Yes, I wish Bernie Sanders had been the nominee and we wouldn’t have had to sacrifice anything. But the DNC has made that impossible with their sinister plotting, and so now we can’t have that.

I hate to be on a different side of this from Robert Reich, because I think he’s a great guy. But I also think that the older generation isn’t able to believe that a third party could become viable in the US. And in their time, I think that was true. As recently as 2008, less than 10% of all registered voters were Independent. Now, that number is up to 43%. Why the jump? Well, political theorists say that it is because people are frustrated with both parties. But that’s not the whole story, is it? It’s time to ask the big question:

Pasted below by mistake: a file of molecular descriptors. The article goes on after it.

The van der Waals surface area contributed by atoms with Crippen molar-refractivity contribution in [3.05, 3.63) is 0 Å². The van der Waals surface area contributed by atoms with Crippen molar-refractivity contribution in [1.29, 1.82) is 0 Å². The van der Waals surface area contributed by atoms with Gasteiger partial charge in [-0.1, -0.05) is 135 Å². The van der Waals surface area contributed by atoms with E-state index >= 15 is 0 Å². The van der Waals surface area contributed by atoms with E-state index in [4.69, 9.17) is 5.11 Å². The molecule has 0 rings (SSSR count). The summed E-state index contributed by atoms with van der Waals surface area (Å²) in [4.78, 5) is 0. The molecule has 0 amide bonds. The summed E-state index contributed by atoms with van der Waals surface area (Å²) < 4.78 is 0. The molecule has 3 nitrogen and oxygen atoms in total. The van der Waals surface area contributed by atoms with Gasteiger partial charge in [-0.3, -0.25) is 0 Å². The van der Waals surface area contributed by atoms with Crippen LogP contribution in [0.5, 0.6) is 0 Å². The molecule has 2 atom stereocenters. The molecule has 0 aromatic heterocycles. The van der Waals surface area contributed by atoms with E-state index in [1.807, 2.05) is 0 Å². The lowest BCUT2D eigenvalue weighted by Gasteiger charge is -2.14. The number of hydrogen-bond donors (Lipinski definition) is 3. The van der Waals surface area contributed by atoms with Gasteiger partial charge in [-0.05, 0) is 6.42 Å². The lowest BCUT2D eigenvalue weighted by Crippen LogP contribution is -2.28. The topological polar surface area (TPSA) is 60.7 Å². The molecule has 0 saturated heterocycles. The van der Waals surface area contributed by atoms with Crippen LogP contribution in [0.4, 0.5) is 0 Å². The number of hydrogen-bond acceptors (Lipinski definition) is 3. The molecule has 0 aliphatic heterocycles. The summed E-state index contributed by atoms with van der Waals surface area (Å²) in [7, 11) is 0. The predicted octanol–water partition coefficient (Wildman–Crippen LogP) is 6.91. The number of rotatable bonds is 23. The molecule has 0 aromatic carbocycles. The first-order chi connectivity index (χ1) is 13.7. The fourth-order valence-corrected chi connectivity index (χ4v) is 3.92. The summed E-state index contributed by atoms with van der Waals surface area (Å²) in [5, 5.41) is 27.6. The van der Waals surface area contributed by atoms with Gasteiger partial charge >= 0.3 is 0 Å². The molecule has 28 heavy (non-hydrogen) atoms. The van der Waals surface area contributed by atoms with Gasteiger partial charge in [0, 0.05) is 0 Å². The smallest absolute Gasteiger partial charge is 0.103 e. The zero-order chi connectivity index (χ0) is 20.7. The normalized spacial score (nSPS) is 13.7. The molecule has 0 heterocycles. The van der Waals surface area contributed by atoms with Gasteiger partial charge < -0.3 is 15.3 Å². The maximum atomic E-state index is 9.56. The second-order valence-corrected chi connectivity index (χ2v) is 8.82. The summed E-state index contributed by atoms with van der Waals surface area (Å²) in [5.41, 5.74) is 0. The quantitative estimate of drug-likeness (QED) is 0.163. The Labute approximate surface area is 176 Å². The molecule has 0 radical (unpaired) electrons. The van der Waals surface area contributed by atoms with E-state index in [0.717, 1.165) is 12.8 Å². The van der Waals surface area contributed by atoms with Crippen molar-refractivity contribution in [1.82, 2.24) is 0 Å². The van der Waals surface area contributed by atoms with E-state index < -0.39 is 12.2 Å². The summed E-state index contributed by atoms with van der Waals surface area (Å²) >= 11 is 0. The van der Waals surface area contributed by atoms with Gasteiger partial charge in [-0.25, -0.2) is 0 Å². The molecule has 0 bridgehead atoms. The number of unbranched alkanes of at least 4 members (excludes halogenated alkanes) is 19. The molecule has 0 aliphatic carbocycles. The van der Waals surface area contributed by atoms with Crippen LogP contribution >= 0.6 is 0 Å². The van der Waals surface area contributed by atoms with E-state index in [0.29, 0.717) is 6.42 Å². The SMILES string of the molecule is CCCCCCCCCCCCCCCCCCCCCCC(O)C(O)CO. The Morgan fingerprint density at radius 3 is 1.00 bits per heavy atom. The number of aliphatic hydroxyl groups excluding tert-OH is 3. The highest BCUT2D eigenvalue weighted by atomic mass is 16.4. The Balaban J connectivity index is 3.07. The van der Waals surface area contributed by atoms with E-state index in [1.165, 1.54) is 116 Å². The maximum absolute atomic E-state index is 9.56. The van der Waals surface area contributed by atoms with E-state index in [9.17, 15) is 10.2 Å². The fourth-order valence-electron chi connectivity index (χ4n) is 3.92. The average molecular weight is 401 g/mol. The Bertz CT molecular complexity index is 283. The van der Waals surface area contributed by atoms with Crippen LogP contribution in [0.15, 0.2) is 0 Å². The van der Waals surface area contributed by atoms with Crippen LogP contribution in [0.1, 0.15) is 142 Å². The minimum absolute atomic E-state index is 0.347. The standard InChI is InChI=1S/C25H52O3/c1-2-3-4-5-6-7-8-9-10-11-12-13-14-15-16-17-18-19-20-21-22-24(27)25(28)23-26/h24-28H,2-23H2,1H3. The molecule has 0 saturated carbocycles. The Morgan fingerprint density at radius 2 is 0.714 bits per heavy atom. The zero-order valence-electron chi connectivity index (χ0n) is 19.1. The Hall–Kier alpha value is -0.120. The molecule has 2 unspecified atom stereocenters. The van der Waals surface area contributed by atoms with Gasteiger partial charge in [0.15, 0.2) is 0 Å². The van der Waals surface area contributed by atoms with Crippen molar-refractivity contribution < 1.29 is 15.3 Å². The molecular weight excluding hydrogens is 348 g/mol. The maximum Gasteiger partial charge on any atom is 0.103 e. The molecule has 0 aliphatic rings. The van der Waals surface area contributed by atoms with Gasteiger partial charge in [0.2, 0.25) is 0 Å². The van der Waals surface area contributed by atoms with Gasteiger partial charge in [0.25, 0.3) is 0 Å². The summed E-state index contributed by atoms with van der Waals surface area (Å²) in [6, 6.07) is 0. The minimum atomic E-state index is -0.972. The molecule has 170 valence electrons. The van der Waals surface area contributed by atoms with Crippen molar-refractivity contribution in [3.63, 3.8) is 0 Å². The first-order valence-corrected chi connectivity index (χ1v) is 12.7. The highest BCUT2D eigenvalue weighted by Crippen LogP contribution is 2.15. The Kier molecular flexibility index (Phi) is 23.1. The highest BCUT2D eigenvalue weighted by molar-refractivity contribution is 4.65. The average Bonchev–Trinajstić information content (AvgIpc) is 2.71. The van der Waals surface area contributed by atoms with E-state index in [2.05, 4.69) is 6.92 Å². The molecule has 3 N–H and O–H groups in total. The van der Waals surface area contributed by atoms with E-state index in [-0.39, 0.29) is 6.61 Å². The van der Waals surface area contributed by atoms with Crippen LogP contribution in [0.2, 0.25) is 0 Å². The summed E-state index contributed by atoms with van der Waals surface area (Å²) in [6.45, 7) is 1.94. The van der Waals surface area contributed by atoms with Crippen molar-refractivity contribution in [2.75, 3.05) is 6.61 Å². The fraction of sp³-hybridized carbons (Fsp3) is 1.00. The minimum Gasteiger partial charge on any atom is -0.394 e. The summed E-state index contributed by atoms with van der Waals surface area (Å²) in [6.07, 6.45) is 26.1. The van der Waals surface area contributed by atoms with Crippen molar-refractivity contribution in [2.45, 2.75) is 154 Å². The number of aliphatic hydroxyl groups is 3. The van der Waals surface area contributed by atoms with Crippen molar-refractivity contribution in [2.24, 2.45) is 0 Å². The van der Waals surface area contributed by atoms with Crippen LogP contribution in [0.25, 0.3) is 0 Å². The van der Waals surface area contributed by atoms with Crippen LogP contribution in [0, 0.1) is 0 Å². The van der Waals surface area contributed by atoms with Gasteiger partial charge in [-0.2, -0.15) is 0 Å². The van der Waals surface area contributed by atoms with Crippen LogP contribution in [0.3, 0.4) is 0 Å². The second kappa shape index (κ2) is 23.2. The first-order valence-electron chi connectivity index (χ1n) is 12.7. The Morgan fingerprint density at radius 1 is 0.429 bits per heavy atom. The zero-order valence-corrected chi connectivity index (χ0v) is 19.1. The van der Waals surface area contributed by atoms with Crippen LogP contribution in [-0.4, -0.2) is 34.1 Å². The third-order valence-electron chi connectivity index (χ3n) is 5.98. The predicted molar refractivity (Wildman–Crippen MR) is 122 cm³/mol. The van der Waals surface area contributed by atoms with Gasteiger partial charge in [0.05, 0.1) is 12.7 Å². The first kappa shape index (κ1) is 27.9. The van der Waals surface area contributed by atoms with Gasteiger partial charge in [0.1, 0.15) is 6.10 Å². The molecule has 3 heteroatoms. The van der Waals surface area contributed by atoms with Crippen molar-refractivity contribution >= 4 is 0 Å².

Which people specifically are not happy with the two parties?

Well, that would be us. The new generation. The ones who just registered to vote in 2008, 2012, and now in 2016. We are the ones registering Independent in large numbers.

Some long-time Democrats and long-time Republicans are leaving too. There is no doubt about that.

However, the loin’s share of new Independents are Millennials. And as such, we have power. 43% of the electorate is more than enough to elect a President.

So my plan is to vote for Jill Stein and get everyone I know to do the same. We’ll show both parties that they aren’t liberal enough for us. We’ll show them that we are loud and have voices that carry. And then, by 2020, we will be taken very seriously.

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2 thoughts on “My Vote in 2016